Good in bad
If you’ve ever thought your boss is a psychopath, you may be right, according to psychologist Kevin Dutton. And if you’re a top-flight markets trader, captain of industry, surgeon or soldier, you may well be one yourself. But that’s OK, says Dutton. It may even be optimal.
“The Wisdom of Psychopaths,” an exploration of serial killers, monks, spies and CEOs through the prism of personality tests and neuroscience, is a good book lurking within a bad one. In this regard it perfectly reflects its theme, which is that among the dark traits which make a person psychopathic nestle behaviors and abilities that are not only necessary, but good, for individuals and society. In the seeds of evil, he proposes, wisdom may be found.
An Oxford University research psychologist, Dutton may discomfit many readers with an almost adolescent joy in mixed metaphors and grating puns, relishing the shock value of his premise as he liberally applies the term “psychopath” to all kinds of people. It may sound like he is suggesting sadistic ax-murderers or serial rapists lurk within all men, but his point is rather more subtle. Perhaps this approach is a deliberate attempt to open the reader’s mind to new ideas. Or perhaps he needs a more restrained editor.
Still, a razor-sharp intellect with a serious academic purpose lurks behind the loose phrasing and wordiness. Dutton stacks up references to interlocking personality studies, brain scans and physiological examinations, comparing members of the general population with those behind bars and those who excel at certain sharp-end professions. His argument is that most “psychopaths” aren’t violent, and indeed most aren’t locked away. Many excel in society precisely because they possess, in a more moderate or controlled way, the same traits that land their more antisocial brethren in a world of hurt.
The key traits include: ruthlessness; intense capacity to focus, excluding all distractions such as fear; powerful reward motivation; a disposition to action; acute ability to read emotions in other people, without being moved by them; charisma; mental resilience; and mindfulness, the ability to live in the present moment.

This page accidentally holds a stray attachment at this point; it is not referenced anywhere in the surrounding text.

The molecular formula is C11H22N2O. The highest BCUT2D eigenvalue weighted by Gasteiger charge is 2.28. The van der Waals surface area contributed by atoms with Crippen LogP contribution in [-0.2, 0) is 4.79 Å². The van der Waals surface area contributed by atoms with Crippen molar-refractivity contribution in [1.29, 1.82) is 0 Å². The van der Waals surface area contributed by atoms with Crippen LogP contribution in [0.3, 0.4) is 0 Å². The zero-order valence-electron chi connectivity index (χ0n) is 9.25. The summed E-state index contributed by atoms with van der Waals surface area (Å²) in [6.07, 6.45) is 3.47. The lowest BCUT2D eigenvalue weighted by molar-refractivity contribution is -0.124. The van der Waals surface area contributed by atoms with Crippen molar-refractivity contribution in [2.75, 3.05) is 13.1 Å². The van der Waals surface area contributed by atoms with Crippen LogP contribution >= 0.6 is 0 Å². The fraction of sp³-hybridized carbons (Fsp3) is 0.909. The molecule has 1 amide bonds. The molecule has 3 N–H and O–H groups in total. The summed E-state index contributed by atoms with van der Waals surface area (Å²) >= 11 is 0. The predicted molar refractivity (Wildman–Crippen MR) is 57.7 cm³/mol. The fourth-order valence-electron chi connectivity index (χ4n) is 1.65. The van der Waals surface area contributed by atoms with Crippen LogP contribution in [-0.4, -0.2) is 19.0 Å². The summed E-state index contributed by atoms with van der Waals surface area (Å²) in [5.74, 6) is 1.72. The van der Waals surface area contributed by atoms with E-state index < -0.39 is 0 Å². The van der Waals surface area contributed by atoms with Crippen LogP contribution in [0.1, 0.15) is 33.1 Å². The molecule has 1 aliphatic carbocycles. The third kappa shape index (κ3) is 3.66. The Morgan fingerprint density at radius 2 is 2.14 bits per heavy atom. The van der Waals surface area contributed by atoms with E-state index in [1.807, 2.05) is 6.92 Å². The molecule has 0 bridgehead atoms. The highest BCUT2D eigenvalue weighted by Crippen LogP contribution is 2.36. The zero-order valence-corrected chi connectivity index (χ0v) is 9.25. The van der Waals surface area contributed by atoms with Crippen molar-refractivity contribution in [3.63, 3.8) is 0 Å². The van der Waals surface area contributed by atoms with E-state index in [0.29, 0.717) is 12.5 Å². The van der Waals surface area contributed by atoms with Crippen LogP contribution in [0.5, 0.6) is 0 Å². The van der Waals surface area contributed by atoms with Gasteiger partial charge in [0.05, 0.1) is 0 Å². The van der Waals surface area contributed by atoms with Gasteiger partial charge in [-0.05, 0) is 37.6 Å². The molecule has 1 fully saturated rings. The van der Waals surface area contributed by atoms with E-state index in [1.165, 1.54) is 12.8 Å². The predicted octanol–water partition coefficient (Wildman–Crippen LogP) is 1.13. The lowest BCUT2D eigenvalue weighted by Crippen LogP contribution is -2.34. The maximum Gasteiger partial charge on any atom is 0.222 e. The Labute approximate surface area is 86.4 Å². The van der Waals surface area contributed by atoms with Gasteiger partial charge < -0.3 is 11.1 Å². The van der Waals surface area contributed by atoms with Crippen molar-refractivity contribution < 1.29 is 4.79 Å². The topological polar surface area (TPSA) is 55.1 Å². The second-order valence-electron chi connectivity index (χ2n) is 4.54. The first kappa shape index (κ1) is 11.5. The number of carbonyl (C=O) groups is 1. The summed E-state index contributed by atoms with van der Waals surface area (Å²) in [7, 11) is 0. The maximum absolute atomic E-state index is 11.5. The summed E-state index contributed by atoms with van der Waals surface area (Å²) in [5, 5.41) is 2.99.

Many people have some of these traits, he says. Those who can manage to flick them on and off according to circumstance have a powerful toolkit for doing well in life, particularly in high-risk, high-reward professions. Those with only partial control of such traits, or who have them jammed full-on all the time, may severely hurt others, ruin their own business or even damage the world economy. Those who lack any such traits should try to embrace a few, Dutton suggests.
In examining CEOs, Dutton also cites a 2005 academic study that compared business managers, psychiatric patients and hospitalized criminals in a psychological profiling test. “A number of psychopathic attributes were actually more common in business leaders than in so-called disturbed criminals,” Dutton writes, listing attributes such as superficial charm, egocentricity, persuasiveness, lack of empathy, independence, and focus. The main difference lay in the “antisocial” traits, with the criminals’ physical aggression, impulsivity and lawbreaking dials cranked up higher.
One of Dutton’s own surveys, in which visitors to his website take a personality test called the Levenson Self-Report Psychopathy Scale and give details of their professions, found that CEOs ranked highest on the scale, followed by lawyers, TV and radio workers, salespeople, surgeons and journalists.
Dutton interviews “functional psychopath” special-forces soldiers, financial traders, lawyers and doctors, often in exotic locales, who speak of experiencing altered states of consciousness when entirely focused on their work, akin to the concept of “flow” or “optimal experience” of Hungarian psychologist Mihaly Csikszentmihalyi. One of the most intriguing of Dutton’s insights is the similarity he relates between certain psychopathic traits and those exhibited by experts in Buddhist meditation. Both are very good, for example, at reading emotions in people’s faces, embracing new experiences, remaining in the moment and practicing detachment.
To say psychological traits required in killing and in making a killing in the markets are not dissimilar may seem trite. Yet Dutton, despite his tendency to showboat, uses that observation as a starting point for a disconcerting and intelligent exploration of the outer reaches and useful inner depths of at least some human minds.